Designers Scholten & Baijings will provide a series of workshops at the Cooper Hewitt Museum from September 25th until 27th
From September 25th until 27th, the Cooper Hewitt Museum in New York will feature Dutch Designers Scholten & Baijings as part of the museum’s “Design by Hand” initiative. The Design by Hand series focuses on the craftsmanship, innovations, and merits of contemporary global designers. Special programs connect university students, high school students, adults, and families with design.
Founded in 2000 by industrial designers Stefan Scholten and Carole Baijings, the studio is known for its minimalist aesthetic and rich explorations in graphics and color informed by investigations of hand craftsmanship. Baijings will discuss the uses of color, form, and material in the studio’s work; the guiding ethos and philosophy of the design process, and the nuances of art and design in practice. Scholten & Baijings designs have been highlighted in major museums around the world, including Cooper Hewitt, Smithsonian Design Museum, the V&A, The Art Institute of Chicago, and the TextielMuseum and the Rijksmuseum in the Netherlands.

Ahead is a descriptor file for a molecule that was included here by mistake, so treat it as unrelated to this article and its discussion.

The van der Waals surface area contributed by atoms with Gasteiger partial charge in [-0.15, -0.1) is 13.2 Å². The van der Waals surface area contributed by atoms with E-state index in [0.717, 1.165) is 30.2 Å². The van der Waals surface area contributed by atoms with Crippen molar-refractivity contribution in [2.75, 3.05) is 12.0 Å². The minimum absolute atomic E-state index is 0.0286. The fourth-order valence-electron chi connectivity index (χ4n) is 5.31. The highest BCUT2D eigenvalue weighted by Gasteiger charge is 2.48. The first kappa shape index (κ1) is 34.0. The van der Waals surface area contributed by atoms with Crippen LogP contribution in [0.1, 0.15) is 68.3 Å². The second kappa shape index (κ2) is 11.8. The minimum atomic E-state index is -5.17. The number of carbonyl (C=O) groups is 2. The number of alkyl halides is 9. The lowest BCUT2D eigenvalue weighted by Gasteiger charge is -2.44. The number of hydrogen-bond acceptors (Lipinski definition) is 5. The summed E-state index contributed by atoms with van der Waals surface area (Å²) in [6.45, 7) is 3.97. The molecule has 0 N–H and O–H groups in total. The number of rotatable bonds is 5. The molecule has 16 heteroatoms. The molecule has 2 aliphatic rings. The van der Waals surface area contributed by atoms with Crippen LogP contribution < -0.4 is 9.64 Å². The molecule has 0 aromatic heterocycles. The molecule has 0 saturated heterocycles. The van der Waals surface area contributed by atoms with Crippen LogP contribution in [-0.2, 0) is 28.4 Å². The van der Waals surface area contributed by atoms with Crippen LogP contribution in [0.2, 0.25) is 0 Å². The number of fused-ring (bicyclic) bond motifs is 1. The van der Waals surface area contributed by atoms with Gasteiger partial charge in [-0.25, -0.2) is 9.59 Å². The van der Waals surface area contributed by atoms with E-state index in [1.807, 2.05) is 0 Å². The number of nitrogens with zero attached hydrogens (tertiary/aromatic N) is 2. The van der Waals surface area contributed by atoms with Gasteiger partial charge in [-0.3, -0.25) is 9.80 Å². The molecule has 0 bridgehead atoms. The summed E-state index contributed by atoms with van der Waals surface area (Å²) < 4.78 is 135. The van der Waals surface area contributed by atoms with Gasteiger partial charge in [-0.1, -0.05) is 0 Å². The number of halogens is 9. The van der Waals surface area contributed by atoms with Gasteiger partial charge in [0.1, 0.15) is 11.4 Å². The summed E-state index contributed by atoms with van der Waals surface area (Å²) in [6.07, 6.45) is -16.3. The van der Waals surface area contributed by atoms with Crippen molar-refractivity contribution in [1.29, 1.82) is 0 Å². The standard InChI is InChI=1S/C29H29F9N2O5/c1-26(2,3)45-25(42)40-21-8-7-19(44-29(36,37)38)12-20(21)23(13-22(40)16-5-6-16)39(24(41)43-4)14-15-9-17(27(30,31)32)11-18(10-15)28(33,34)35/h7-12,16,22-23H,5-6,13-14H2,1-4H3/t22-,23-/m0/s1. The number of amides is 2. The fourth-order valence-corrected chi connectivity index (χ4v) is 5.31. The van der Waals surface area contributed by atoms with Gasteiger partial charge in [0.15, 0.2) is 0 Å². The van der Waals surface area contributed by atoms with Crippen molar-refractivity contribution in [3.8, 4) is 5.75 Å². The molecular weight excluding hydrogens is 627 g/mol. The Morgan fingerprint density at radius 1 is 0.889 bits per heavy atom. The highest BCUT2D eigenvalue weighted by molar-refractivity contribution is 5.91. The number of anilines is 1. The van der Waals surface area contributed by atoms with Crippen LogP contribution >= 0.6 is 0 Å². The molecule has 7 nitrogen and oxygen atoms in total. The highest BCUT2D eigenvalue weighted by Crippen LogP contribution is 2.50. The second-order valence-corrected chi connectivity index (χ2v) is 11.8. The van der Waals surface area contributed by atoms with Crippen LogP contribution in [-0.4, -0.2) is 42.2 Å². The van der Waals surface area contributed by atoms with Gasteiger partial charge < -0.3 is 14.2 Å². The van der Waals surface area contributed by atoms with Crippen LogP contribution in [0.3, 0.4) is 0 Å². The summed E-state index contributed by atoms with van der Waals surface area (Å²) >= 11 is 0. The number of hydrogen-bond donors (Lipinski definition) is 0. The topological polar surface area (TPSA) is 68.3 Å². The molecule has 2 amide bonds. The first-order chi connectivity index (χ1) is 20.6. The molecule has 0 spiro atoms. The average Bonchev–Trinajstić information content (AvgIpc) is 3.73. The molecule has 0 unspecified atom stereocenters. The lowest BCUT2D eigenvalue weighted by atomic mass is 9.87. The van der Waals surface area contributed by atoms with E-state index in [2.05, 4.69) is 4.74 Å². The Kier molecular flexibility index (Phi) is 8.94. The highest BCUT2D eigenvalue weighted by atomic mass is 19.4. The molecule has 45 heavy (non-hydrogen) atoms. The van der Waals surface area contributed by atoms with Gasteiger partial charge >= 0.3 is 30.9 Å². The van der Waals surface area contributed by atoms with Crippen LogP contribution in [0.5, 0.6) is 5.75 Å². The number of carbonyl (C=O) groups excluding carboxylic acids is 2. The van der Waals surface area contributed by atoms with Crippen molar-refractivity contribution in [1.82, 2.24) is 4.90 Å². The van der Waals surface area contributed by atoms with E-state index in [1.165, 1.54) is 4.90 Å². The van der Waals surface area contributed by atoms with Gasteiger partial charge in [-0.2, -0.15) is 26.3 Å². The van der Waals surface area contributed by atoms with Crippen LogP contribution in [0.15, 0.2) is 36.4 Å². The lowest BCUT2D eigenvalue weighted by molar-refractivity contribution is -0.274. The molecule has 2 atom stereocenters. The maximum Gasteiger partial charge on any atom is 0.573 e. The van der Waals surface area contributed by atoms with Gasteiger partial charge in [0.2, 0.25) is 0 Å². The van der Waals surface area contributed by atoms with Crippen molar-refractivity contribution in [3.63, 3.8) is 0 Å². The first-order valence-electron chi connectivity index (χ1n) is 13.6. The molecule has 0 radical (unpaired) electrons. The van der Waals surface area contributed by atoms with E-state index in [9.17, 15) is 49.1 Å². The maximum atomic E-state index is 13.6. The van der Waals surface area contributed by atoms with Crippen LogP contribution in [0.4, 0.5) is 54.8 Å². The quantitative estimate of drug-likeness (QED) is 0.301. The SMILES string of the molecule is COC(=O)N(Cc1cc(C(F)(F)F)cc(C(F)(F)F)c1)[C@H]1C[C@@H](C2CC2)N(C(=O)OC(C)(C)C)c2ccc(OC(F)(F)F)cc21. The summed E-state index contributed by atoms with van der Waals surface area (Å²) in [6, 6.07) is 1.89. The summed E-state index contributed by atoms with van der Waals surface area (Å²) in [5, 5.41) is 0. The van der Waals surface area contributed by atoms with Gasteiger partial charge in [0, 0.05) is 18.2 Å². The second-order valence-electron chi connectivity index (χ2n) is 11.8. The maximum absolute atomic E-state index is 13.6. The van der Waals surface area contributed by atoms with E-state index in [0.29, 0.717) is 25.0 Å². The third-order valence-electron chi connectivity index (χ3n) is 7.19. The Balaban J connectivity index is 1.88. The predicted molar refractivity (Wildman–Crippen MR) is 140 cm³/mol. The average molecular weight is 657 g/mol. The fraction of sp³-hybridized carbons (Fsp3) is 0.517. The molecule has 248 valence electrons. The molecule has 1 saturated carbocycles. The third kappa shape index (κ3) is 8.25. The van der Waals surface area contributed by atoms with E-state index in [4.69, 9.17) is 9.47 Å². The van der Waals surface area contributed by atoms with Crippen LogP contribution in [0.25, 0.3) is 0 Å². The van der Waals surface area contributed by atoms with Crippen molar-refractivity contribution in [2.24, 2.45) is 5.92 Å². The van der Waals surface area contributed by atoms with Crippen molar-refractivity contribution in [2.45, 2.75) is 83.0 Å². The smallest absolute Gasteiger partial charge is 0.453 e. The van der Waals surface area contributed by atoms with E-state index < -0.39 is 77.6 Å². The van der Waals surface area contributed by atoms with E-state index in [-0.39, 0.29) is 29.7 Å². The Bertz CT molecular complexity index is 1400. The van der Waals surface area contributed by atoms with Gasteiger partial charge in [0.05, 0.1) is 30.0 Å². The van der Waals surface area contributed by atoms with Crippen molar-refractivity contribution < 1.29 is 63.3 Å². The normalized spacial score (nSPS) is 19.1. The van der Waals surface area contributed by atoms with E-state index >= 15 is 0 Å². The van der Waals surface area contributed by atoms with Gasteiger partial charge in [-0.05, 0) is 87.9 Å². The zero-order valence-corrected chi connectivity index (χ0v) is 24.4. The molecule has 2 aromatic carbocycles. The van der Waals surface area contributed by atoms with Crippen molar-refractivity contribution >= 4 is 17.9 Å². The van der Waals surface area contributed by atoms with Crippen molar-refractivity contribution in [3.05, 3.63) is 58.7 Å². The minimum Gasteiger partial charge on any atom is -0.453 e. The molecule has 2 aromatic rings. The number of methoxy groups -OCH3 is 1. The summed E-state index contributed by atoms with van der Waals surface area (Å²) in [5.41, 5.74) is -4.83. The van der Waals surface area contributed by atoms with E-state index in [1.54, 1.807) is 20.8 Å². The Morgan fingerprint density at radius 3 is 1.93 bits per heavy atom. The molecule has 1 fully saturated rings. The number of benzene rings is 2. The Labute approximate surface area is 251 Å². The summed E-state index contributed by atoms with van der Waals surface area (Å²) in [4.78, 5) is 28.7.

Scholten & Baijings also have an installation at the Cooper Hewitt as part of their workshop effort, which will be there until November 28th.
An interactive installation in the museum’s Process Lab, Scholten & Baijings: Lessons from the Studio invites visitors to explore the experimental design process of the award-winning contemporary industrial design studio. Founded by Stefan Scholten & Carole Baijings and based in the Netherlands, the studio combines craft techniques with industrial design practices to create tableware, furniture, and textiles. Examples of Scholten & Baijings objects from the permanent collection and on loan from the studio are on view with commentary from the design team on the development of new ideas and how making their own colors and materials guides their decision-making during the design process. Several of the objects on view are available for touch exploration and visitors may also perform their own experiments with color at two interactive stations.
For more info on the installation, check the Cooper Hewitt website.